Australian Security and Intelligence Conference

Document Type

Conference Proceeding


Originally published in the Proceedings of the 7th Australian Security and Intelligence Conference, Edith Cowan University, Perth, Western Australia, 1-3 December, 2014


Property marking, as a situational crime prevention technique, has found to be largely ineffectual in the reduction of property theft, although past studies have not considered the role property marking as an aid to the return of stolen or lost property. However, automotive identification and some studies have found that in some cases property marking is effective. Furthermore, many crime prevention groups focus on property marking as a means to reduce crime and the fear of crime.

Therefore, the study investigated the processes of lost, stolen and seized goods by law enforcement personnel. The study undertook a qualitative analysis of law enforcement property identification process, including a documentary analysis of procedures and practitioner interviews for content-thematic analysis.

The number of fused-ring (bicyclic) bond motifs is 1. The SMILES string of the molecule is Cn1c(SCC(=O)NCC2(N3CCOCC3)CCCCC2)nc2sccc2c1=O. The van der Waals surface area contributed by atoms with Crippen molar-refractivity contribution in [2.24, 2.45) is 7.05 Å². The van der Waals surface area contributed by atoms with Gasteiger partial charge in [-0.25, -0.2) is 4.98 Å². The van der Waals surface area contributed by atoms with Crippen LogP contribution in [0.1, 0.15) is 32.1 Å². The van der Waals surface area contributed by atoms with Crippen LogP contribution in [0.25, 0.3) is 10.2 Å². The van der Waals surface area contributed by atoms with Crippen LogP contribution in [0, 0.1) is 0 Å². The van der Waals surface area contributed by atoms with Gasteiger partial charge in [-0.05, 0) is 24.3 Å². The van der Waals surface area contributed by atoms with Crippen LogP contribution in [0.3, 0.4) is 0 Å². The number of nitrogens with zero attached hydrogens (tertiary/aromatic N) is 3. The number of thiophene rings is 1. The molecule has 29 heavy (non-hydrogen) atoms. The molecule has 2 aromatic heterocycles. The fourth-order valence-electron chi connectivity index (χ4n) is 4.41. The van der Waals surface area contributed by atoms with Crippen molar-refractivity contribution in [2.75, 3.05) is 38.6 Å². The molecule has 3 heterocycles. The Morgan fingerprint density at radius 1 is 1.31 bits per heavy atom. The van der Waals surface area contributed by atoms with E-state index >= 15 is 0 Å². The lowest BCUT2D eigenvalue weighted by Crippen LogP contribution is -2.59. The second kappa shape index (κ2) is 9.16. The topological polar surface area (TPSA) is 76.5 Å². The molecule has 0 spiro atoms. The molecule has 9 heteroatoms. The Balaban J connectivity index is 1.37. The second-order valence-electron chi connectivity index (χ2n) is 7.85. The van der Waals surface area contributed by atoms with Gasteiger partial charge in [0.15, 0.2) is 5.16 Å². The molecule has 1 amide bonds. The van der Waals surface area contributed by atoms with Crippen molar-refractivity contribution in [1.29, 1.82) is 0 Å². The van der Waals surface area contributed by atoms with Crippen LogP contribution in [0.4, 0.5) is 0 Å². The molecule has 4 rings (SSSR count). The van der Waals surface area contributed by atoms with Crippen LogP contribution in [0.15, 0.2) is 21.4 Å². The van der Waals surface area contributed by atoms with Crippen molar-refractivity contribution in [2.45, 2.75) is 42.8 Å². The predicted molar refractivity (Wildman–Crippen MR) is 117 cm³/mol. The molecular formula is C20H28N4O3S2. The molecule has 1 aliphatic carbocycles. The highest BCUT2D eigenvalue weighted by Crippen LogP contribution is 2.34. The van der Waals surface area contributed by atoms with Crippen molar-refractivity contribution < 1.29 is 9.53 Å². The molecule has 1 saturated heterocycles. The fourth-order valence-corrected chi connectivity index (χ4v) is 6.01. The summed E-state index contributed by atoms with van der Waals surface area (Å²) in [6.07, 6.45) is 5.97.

The study found that the use of manufacturer serial numbers was the initial line of investigative enquiry. Limiting factors were technical capability to find and use covert property markings. The successful implementation of a code of best practice or standardisation in the recording of serial numbers, and the availability of the community to quickly and easily record their property may have a significant effect in the reduction of property crimes; due to the perceived increase of risk and potential reduction of reward to the offender.

Included in

Criminology Commons